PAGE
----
tain network-enabled versions of OS/2 (Warp Server with IBM LAN
Server/Requester 3.0 to 5.0; Warp Connect with IBM Peer 1.0), or
security ACLs under Windows NT. In most cases this will require
special system privileges, and doubling the option (-XX) under
NT instructs unzip to use privileges for extraction; but under
Unix, for example, a user who belongs to several groups can
restore files owned by any of those groups, as long as the user
IDs match his or her own. Note that ordinary file attributes
are always restored–this option applies only to optional, extra
ownership info available on some operating systems. [NT’s
access control lists do not appear to be especially compatible
with OS/2’s, so no attempt is made at cross-platform portability
of access privileges. It is not clear under what conditions
this would ever be useful anyway.]

-Y [VMS] treat archived file name endings of “.nnn” (where
“nnn” is a decimal number) as if they were VMS version num‐
bers (“;nnn”). (The default is to treat them as file types.)
“a.b.3” -> “a.b;3″.

-$ [MS-DOS, OS/2, NT] restore the volume label if the extraction
medium is removable (e.g., a diskette). Doubling the option
(-$$) allows fixed media (hard disks) to be labelled as well.
By default, volume labels are ignored.

-/ extensions
[Acorn only] overrides the extension list supplied by Unzip$Ext
environment variable. During extraction, filename extensions
that match one of the items in this extension list are swapped
in front of the base name of the extracted file.

-: [all but Acorn, VM/CMS, MVS, Tandem] allows to extract archive
members into locations outside of the current “ extraction root
folder”. For security reasons, unzip normally removes “parent
dir” path components (“../”) from the names of extracted
file. This safety feature (new for version 5.50) prevents unzip
from accidentally writing files to “sensitive” areas outside
the active extraction folder tree head. The -: option lets
unzip switch back to its previous, more liberal behaviour, to
allow exact extraction of (older) archives that used “../”
components to create multiple directory trees at the level of
the current extraction folder. This option does not enable
writing explicitly to the root directory (“/”). To achieve
this, it is necessary to set the extraction target folder to
root (e.g. -d / ). However, when the -: option is specified, it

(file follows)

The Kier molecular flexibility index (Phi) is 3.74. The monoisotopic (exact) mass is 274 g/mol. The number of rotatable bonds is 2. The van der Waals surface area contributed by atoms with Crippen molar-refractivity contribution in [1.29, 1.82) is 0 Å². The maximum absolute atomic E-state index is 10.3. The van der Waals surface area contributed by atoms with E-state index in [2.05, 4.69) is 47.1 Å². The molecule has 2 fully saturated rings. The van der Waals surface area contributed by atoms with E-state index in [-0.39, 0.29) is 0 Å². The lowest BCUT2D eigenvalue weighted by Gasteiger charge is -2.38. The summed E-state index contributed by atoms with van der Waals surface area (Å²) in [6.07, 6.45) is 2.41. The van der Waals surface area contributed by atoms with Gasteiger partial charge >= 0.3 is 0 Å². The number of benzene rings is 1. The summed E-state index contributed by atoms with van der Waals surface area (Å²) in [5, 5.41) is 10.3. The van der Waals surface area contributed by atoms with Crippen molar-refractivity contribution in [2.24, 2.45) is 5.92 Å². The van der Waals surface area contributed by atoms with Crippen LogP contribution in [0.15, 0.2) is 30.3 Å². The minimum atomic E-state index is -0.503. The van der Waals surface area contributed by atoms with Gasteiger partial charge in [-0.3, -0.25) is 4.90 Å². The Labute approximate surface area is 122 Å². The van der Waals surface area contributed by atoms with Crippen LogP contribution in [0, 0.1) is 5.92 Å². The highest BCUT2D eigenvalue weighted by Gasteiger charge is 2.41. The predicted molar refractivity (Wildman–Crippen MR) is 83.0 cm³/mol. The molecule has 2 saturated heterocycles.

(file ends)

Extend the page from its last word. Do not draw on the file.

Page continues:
is still possible to implicitly write to the root directory by
specifying enough “../” path components within the zip ar‐
chive. Use this option with extreme caution.

-^ [Unix only] allow control characters in names of extracted ZIP
archive entries. On Unix, a file name may contain any (8-bit)
character code with the two exception ‘/’ (directory delimiter)
and NUL (0x00, the C string termination indicator), unless the
specific file system has more restrictive conventions. Gener‐
ally, this allows to embed ASCII control characters (or even
sophisticated control sequences) in file names, at least on
‘native’ Unix file systems. However, it may be highly suspi‐
cious to make use of this Unix “feature”. Embedded control
characters in file names might have nasty side effects when dis‐
played on screen by some listing code without sufficient filter‐
ing. And, for ordinary users, it may be difficult to handle
such file names (e.g. when trying to specify it for open, copy,
move, or delete operations). Therefore, unzip applies a filter
by default that removes potentially dangerous control characters
from the extracted file names. The -^ option allows to override
this filter in the rare case that embedded filename control
characters are to be intentionally restored.

-2 [VMS] force unconditionally conversion of file names to
ODS2-compatible names. The default is to exploit the destina‐
tion file system, preserving case and extended file name charac‐
ters on an ODS5 destination file system; and applying the
ODS2-compatibility file name filtering on an ODS2 destination
file system.



unzip’s default behavior may be modified via options placed in an envi‐
ronment variable. This can be done with any option, but it is probably
most useful with the -a, -L, -C, -q, -o, or -n modifiers: make unzip
auto-convert text files by default, make it convert filenames from
uppercase systems to lowercase, make it match names case-insensitively,
make it quieter, or make it always overwrite or never overwrite files
as it extracts them. For example, to make unzip act as quietly as pos‐
sible, only reporting errors, one would use one of the following com‐

Unix Bourne shell:
UNZIP=-qq; export UNZIP

Unix C shell:
setenv UNZIP -qq

OS/2 or MS-DOS:
set UNZIP=-qq

VMS (quotes for lowercase):
define UNZIP_OPTS “-qq”

Environment options are, in effect, considered to be just like any
other command-line options, except that they are effectively the first
options on the command line. To override an environment option, one
may use the “minus operator” to remove it. For instance, to override
one of the quiet-flags in the example above, use the command

unzip –q[other options] zipfile

The first hyphen is the normal switch character, and the second is a
minus sign, acting on the q option. Thus the effect here is to cancel
one quantum of quietness. To cancel both quiet flags, two (or more)
minuses may be used:

unzip -t–q zipfile
unzip —qt zipfile

(the two are equivalent). This may seem awkward or confusing, but it
is reasonably intuitive: just ignore the first hyphen and go from
there. It is also consistent with the behavior of Unix nice.